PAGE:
Dartmoor Prison was re-opened to house more than 1,000 conscientious objectors and renamed ‘Princetown Work Centre’. The Bishop of Exeter refused the use of the church in the prison. Put to work in and out of the prison, the objectors cleared a rectangular patch on the moor surrounded by a seven-foot-high dry stone wall. It had no purpose and decades later was still known as ‘Conchies Field’.
Hubert Whiteford was the middle of three brothers from St George in Bristol. Graham, the eldest, enlisted, Wilfred the youngest joined the Non Combatant Corps. Hubert refused to fight on political grounds and was imprisoned in Wansworth. Their father was said to be proud of all three of his sons.
After the First World War, the No More War Movement was established to strive for revolutionary socialism but not to take part in any war.
Harry Patch (1898-2009) was the last First World War veteran before he died at the age of 111. Harry left his Combe Down home in Somerset to become a reluctant soldier with the Duke of Cornwall’s Light infantry.
By the third battle of Ypres, Passchendale, Harry was a lance corporal and ‘went over the top’ as part of an offensive that cost some 70,000 lives. The horror that he witnessed traumatised him to such an extent that he could not talk about it until he turned 100-years-old. He recalled comforting a dying man ripped from shoulder to waist by shrapnel whose last word was “mother”. Harry and his comrades agreed to aim for the German legs to avoid killing them. In September 1917 he was badly wounded in the chest in an explosion that killed three of his mates. Harry came back to the West Country to recover during which time he met his first wife, Ada. After the war he became a plumber in Bath. He later accused politicians who led countries to war as “organising nothing better than legalised mass murder.”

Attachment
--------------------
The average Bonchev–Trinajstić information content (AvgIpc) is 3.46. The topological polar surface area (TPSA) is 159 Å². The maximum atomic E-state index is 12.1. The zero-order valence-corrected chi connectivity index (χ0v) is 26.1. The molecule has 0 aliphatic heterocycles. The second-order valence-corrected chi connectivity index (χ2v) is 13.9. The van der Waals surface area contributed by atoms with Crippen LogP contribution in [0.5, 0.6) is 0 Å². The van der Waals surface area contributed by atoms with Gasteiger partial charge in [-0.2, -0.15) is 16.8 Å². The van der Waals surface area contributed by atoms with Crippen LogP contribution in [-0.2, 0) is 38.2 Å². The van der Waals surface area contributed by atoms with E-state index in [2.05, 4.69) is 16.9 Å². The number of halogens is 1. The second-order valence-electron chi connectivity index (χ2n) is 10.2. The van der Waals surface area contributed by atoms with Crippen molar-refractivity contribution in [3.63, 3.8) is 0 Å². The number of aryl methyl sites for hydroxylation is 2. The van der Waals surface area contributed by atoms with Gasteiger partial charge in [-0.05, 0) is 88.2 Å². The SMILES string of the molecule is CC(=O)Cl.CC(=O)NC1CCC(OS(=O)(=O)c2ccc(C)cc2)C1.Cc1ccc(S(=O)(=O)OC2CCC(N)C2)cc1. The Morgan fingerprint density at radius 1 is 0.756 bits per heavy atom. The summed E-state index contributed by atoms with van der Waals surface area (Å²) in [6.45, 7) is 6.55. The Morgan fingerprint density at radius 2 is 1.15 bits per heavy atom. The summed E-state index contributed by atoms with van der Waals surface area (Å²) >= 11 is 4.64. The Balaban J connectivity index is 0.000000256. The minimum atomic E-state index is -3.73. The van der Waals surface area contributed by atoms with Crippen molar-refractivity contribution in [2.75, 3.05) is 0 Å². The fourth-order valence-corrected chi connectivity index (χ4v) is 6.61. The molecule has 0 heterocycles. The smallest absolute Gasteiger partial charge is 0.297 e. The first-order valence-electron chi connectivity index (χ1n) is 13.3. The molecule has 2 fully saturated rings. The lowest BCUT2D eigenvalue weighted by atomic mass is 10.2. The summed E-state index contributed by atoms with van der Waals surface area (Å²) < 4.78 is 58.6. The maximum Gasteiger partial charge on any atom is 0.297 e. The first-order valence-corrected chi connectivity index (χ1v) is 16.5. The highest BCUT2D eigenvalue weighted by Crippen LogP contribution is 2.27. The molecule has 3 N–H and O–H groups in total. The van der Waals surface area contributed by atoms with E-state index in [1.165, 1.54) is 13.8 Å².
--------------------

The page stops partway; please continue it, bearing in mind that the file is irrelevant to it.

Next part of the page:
As the old war veterans died, Harry became one of the diminishing few survivors who could recount first-hand experience of the trenches. With the help of Richard van Emden, he wrote his autobiography called The Last Fighting Tommy. Harry’s death in July 2009 and funeral at Wells Cathedral led to many tributes. Not even ceremonial weapons were allowed at the ceremony.